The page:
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Photo Critique Series: “Winding Road” by Ken Schram
This week’s photograph was made by Ken Schram in Door County, Wisconsin. By having his image chosen for this critique Ken will receive a free 16×20 matted print from Aspen Creek Photo. If you’d like your images considered for future critiques you can upload them to the Flickr group I created for this purpose.
Wednesday was the autumn equinox, so it seems appropriate to show some fall color—in this case from Wisconsin. The photograph depicts the road leading to the Washington Island Ferry.
A twisting road like this is an irresistible subject. Most landscape photographers have probably tried to capture a similar view at one time or another—I certainly have. As you click the shutter you imagine the large checks that your stock agency will soon be sending you for licensing this classic stock photo subject… only to get jolted back to reality when you realize how many other curving road photographs are out there. But I digress…
Ken said that with his 18-55mm lens (the only one he owned at the time) he couldn’t compress the curves. He meant that with a longer lens he could have zoomed in on the curviest section of road in the upper-right part of the image to emphasize the zigzags. So he decided instead to “take the viewer on a journey through the frame.” He cropped the photograph (you can see an uncropped, unprocessed version here) to eliminate the washed-out sky, and decided to “start the double-yellow line at the bottom-left corner so the eye would follow the road up to the upper-right third.”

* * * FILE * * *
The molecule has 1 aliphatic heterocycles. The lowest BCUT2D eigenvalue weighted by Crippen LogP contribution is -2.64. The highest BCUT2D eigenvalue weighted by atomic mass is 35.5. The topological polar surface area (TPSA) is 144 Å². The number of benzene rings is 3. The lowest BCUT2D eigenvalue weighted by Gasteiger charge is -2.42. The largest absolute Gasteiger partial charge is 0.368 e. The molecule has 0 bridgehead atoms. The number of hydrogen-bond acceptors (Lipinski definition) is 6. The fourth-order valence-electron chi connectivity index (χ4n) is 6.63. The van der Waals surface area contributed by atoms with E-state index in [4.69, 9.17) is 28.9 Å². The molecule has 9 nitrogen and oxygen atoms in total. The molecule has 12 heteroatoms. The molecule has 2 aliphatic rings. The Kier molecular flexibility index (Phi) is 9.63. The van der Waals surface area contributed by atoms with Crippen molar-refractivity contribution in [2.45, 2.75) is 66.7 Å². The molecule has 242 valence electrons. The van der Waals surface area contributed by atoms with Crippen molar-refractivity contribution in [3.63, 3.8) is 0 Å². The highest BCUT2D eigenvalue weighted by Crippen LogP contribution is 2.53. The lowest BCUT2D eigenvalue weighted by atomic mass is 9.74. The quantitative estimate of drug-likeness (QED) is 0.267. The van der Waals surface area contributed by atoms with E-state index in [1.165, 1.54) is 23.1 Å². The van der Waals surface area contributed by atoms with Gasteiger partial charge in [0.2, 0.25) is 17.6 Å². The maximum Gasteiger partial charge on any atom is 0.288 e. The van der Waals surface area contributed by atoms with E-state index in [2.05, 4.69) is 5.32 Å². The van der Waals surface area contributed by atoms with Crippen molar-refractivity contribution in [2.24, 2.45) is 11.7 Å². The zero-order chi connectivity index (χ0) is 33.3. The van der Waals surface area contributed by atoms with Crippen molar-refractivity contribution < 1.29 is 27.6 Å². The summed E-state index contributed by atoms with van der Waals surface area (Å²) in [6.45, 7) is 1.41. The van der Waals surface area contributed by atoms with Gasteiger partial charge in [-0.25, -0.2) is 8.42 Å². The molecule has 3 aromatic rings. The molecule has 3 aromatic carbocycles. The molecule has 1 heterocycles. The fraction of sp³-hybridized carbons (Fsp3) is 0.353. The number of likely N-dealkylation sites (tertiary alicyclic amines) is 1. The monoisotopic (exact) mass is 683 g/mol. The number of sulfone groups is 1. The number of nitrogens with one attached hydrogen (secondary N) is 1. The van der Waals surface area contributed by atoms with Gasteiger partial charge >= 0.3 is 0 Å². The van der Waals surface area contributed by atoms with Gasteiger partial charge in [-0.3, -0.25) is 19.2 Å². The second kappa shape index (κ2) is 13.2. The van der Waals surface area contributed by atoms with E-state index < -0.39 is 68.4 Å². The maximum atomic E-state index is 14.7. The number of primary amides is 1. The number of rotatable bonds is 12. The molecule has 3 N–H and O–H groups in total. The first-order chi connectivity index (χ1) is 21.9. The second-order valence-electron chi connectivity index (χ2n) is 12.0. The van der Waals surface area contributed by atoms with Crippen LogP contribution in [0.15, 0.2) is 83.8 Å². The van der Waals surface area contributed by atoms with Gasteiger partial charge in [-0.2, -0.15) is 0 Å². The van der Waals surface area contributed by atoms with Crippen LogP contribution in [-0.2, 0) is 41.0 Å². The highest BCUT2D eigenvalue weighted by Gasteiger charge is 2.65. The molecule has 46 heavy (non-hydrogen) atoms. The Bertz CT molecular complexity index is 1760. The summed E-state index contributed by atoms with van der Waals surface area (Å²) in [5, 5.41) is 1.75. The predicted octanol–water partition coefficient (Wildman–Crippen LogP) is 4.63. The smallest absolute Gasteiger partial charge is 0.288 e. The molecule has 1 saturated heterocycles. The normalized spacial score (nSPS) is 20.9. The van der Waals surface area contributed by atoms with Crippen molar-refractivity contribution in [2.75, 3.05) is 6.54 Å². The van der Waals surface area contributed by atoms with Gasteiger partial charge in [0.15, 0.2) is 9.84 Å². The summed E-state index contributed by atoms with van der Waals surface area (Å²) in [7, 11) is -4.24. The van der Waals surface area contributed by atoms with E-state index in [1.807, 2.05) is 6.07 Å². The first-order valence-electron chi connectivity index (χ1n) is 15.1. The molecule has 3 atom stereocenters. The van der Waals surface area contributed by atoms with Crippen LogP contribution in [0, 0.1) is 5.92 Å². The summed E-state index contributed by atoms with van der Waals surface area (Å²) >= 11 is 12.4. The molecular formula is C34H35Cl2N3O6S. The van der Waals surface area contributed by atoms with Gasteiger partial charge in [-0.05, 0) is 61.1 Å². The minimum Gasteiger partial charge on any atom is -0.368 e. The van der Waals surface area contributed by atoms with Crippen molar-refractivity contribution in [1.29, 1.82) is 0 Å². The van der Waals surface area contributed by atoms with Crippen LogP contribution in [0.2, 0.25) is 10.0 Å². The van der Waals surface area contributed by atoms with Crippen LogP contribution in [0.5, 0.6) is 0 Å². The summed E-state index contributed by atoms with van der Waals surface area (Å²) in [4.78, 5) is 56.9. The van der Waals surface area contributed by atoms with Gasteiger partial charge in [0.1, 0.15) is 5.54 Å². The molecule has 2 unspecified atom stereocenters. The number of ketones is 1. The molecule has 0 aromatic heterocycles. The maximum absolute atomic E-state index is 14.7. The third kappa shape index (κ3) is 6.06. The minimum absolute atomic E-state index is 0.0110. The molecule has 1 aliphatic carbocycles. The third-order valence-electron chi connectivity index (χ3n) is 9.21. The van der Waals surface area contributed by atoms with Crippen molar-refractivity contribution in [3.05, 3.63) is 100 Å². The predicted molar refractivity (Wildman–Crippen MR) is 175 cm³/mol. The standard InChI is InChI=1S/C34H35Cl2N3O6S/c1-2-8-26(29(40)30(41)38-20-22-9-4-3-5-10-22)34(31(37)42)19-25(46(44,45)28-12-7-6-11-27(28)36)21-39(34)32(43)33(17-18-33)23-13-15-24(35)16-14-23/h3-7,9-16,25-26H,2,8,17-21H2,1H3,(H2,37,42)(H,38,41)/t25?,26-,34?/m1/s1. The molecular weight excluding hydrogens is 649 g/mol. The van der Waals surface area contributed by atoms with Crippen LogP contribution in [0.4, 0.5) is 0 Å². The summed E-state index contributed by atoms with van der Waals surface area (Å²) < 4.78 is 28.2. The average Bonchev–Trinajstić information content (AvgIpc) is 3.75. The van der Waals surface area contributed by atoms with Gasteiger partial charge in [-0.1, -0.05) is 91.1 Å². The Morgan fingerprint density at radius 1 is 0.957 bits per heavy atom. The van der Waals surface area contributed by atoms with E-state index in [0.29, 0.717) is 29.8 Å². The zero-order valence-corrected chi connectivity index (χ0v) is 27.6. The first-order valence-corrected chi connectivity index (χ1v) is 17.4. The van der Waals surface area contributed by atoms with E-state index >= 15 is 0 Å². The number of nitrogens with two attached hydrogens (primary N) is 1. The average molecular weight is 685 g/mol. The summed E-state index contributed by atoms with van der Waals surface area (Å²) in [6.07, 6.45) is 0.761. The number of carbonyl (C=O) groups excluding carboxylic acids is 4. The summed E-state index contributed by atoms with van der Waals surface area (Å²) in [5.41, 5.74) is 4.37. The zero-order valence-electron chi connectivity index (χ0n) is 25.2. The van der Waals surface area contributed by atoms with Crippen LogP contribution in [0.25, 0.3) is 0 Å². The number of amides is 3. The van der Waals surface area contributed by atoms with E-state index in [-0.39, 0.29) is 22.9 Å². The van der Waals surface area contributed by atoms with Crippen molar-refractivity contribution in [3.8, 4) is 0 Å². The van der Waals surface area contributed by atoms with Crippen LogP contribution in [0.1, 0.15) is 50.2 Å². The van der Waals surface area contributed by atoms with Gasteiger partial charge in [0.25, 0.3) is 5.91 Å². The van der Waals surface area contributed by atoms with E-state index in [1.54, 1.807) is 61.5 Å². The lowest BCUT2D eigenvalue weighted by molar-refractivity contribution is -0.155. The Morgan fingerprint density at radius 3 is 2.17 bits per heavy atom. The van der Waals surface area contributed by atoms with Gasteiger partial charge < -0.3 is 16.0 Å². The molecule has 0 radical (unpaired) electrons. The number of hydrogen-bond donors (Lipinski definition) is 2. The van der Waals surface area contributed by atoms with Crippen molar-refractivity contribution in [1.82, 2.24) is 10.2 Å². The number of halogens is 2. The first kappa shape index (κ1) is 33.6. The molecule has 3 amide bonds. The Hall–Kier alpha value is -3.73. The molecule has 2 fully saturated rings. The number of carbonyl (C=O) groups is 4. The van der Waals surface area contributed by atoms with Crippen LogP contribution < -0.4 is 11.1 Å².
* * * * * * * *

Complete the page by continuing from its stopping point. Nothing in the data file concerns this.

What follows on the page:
In the original version, that large bright sky at the top of the frame pulls our attention away from the real stars of the scene, the road and fall color. So that sky either needed to be cropped, as Ken did, or darkened. Ken’s crop emphasizes the strong lines of the road and creates a clean, simple, and compelling composition with a crisp autumn feeling.
While I like the idea of cropping out the sky, I’m not sure about the double-yellow line meeting the corner of the frame, and about where the other lines of the road meet the edges of the photograph. If you’ve tried to capture this kind of subject you probably soon realized that the foreground presents a problem. The edges of the road have to enter the frame somewhere near the bottom, but where exactly? Should those lines touch the sides of the frame? The bottom? The corners? One edge on the side, the other on the bottom? And what about that center line?